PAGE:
A friend gave me an advice that I think is worth sharing here. I would like to call it the "20 minute plan". He advises to plan your schedule in 20 minute partitions and every 20 minutes plan what you will be doing in the next 20 minutes in order to manage your multi tasks. I tried that although at first it took me twenty four 20 minutes doing one thing and then only half a 20 minutes eating (I spent the rest of it thinking where words go after we say them) but it did work after that. I watched 20 minutes of a usually 2 hour political talk show and I worked out 20 minutes on my treadmill instead of 40 (I have to thank him for that) and then I skimmed through the newspaper for another 20 minutes and only managed to read up to 3 articles but I assume I maybe need not read more. Now blogging should not take more than that either and if I do stop in the middle of a sentence, I trust that you won't wonder.

Monday, September 27, 2010

One of the times when Hollywood makes fun of Arabs and I laugh

I wasn't watching this movie but I overheard this part:
- The most beautiful dog in the world. Isn't it?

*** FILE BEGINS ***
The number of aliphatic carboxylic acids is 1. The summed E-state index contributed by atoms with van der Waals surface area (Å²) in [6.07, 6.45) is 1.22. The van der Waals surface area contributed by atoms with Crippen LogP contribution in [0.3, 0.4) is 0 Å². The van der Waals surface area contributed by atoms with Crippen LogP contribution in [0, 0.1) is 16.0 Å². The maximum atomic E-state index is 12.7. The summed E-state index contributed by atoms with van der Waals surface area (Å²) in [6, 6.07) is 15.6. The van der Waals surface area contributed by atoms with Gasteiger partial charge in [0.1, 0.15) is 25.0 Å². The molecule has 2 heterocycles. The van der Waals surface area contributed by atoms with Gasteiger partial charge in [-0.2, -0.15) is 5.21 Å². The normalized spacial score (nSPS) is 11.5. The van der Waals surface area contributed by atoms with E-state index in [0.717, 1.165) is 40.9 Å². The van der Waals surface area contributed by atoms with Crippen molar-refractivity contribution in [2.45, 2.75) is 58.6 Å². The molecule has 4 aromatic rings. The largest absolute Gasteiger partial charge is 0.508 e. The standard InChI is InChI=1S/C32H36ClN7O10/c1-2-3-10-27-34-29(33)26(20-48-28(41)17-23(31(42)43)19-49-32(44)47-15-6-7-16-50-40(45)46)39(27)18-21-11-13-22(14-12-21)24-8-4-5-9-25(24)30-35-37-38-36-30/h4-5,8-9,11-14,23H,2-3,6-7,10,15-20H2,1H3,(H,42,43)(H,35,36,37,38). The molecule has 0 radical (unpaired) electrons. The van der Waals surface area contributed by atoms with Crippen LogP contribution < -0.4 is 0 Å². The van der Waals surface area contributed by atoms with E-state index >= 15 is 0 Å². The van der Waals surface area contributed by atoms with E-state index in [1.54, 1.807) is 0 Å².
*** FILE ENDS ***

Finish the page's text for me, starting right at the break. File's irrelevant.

- He's cute. what's his name?
- Anwar Sadat. After Anwar Sadat former president of Egypt.
- Right. Because you you're a fan of his policies or...
- No because they look exactly alike.

Here the camera gets a close up of the Dog's face and you have no idea... you have to watch.

P.S. From "I love you man", movie not recommended otherwise, but you can Fwd to 39'14'' or watch the scene here.

Meet Funny Ralph

Ralph made a funny comment the other day about one of my posts: The smartest among the religious people, he said, are those who convert. "Islam is bullshit, they would say, they want us to believe that God talked to Mohamad in those revelations, that can't be true!." But it is very believable that a woman got pregnant from the holy spirit and gave birth to the son of God who also happens to be God himself and who rose from the dead to bring salvation to humanity. That, I can buy. End of quote.

Some wine of wisdom

I thought that you might find the conversation triggered by my previous post in the comments box interesting, so I am posting again here: